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Article: Pathogenic role of hepatitis B virus in hepatitis B surface antigen- negative decompensated cirrhosis

TitlePathogenic role of hepatitis B virus in hepatitis B surface antigen- negative decompensated cirrhosis
Authors
Issue Date1995
PublisherJohn Wiley & Sons, Inc. The Journal's web site is located at http://www.hepatology.org/
Citation
Hepatology, 1995, v. 22 n. 1, p. 25-29 How to Cite?
AbstractThis study was conducted to determine the rate of detection of serum hepatitis B virus (HBV) DNA in hepatitis B surface antigen (HBsAg)-negative decompensated cirrhotic patients who had hepatitis B core and/or surface antibodies (anti-HBc and/or anti-HBs), and to compare the outcome of HBsAg- positive cirrhotic patients who did or did not clear HBsAg during follow-up. Six (5%) of 121 HBsAg-positive cirrhotic patients lost HBsAg after 0.2 to 17.1 years (mean, 9.1 ± 8.2 yr) of follow-up. The cumulative rates of loss of HBsAg at 1, 5, 10, and 15 years were, respectively, 1.3%, 1.3%, 7.4%, and 44.5%. Compared with the patients who remained HBsAg-positive, those who lost HBsAg had milder disease at presentation and significantly longer survival. Of the patients who lost HBsAg, 83% had improvement in liver function after the loss of HBsAg, and all were alive at the time of writing (0.8 to 5.7 years after loss of HBsAg), whereas 27% of those who remained HBsAg-positive had died and 29% had deterioration in liver function. The rate of detection of serum HBV DNA by polymerase chain reaction (PCR) assay was higher in HBsAg-positive cirrhotic patients who lost HBsAg: 67% versus cirrhotic patients who had no previous history of chronic HBV infection; 16% (cryptogenic) and 29% (hepatitis C virus and/or alcohol-induced liver disease). In summary, we found that using PCR, serum HBV DNA can be detected in 28% of HBsAg-negative cirrhotic patients who were studied, but the pathogenic significance of such small amounts of virus is not clear. Liver function can improve and survival can be prolonged in HBsAg positive decompensated cirrhotic patients who subsequently lost HBsAg.
Persistent Identifierhttp://hdl.handle.net/10722/162106
ISSN
2015 Impact Factor: 11.711
2015 SCImago Journal Rankings: 4.752
ISI Accession Number ID

 

DC FieldValueLanguage
dc.contributor.authorChung, HTen_US
dc.contributor.authorLai, CLen_US
dc.contributor.authorLok, ASFen_US
dc.date.accessioned2012-09-05T05:17:22Z-
dc.date.available2012-09-05T05:17:22Z-
dc.date.issued1995en_US
dc.identifier.citationHepatology, 1995, v. 22 n. 1, p. 25-29en_US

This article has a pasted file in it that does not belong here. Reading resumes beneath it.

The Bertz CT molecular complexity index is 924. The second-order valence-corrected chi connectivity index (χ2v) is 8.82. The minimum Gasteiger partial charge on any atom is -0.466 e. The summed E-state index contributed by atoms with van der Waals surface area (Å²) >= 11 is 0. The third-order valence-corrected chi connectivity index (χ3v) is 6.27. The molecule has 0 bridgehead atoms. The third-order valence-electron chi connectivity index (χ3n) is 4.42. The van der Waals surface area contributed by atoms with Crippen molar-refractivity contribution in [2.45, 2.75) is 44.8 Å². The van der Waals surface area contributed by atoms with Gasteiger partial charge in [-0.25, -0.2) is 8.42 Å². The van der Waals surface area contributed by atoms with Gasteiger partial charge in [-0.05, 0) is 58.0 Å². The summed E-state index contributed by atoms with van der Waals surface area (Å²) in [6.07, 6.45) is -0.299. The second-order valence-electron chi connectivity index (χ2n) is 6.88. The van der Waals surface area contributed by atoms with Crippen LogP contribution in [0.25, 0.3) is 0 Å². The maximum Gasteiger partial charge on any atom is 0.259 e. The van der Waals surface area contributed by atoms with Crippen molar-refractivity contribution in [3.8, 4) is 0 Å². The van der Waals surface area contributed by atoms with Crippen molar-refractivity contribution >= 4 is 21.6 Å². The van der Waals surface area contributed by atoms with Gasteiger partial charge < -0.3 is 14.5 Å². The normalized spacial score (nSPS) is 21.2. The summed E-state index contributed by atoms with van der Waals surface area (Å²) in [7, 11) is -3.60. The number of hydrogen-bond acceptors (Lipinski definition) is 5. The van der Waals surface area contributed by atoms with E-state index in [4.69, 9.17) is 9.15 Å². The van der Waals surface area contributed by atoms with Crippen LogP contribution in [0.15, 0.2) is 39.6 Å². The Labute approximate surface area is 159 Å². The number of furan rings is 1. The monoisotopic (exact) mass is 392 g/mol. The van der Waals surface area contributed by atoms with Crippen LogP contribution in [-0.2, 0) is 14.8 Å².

dc.identifier.issn0270-9139en_US
dc.identifier.urihttp://hdl.handle.net/10722/162106-
dc.description.abstractThis study was conducted to determine the rate of detection of serum hepatitis B virus (HBV) DNA in hepatitis B surface antigen (HBsAg)-negative decompensated cirrhotic patients who had hepatitis B core and/or surface antibodies (anti-HBc and/or anti-HBs), and to compare the outcome of HBsAg- positive cirrhotic patients who did or did not clear HBsAg during follow-up. Six (5%) of 121 HBsAg-positive cirrhotic patients lost HBsAg after 0.2 to 17.1 years (mean, 9.1 ± 8.2 yr) of follow-up. The cumulative rates of loss of HBsAg at 1, 5, 10, and 15 years were, respectively, 1.3%, 1.3%, 7.4%, and 44.5%. Compared with the patients who remained HBsAg-positive, those who lost HBsAg had milder disease at presentation and significantly longer survival. Of the patients who lost HBsAg, 83% had improvement in liver function after the loss of HBsAg, and all were alive at the time of writing (0.8 to 5.7 years after loss of HBsAg), whereas 27% of those who remained HBsAg-positive had died and 29% had deterioration in liver function. The rate of detection of serum HBV DNA by polymerase chain reaction (PCR) assay was higher in HBsAg-positive cirrhotic patients who lost HBsAg: 67% versus cirrhotic patients who had no previous history of chronic HBV infection; 16% (cryptogenic) and 29% (hepatitis C virus and/or alcohol-induced liver disease). In summary, we found that using PCR, serum HBV DNA can be detected in 28% of HBsAg-negative cirrhotic patients who were studied, but the pathogenic significance of such small amounts of virus is not clear. Liver function can improve and survival can be prolonged in HBsAg positive decompensated cirrhotic patients who subsequently lost HBsAg.en_US
dc.languageengen_US
dc.publisherJohn Wiley & Sons, Inc. The Journal's web site is located at http://www.hepatology.org/en_US
dc.relation.ispartofHepatologyen_US
dc.subject.meshAdulten_US
dc.subject.meshAgeden_US
dc.subject.meshDna, Viral - Analysisen_US
dc.subject.meshFemaleen_US
dc.subject.meshFollow-Up Studiesen_US
dc.subject.meshHepatitis B Surface Antigens - Analysisen_US
dc.subject.meshHepatitis B Virus - Genetics - Pathogenicityen_US
dc.subject.meshHumansen_US
dc.subject.meshLiver Cirrhosis - Mortality - Virologyen_US
dc.subject.meshMaleen_US
dc.subject.meshMiddle Ageden_US
dc.subject.meshPolymerase Chain Reactionen_US
dc.subject.meshSurvival Analysisen_US
dc.titlePathogenic role of hepatitis B virus in hepatitis B surface antigen- negative decompensated cirrhosisen_US
dc.typeArticleen_US
dc.identifier.emailLai, CL:hrmelcl@hku.hken_US
dc.identifier.authorityLai, CL=rp00314en_US
dc.description.naturelink_to_subscribed_fulltexten_US
dc.identifier.doi10.1016/0270-9139(95)90348-8-
dc.identifier.pmid7601418-
dc.identifier.scopuseid_2-s2.0-0029144473en_US
dc.identifier.volume22en_US
dc.identifier.issue1en_US
dc.identifier.spage25en_US
dc.identifier.epage29en_US
dc.identifier.isiWOS:A1995RJ63800004-
dc.publisher.placeUnited Statesen_US
dc.identifier.scopusauthoridChung, HT=36797189000en_US
dc.identifier.scopusauthoridLai, CL=7403086396en_US
dc.identifier.scopusauthoridLok, ASF=35379868500en_US

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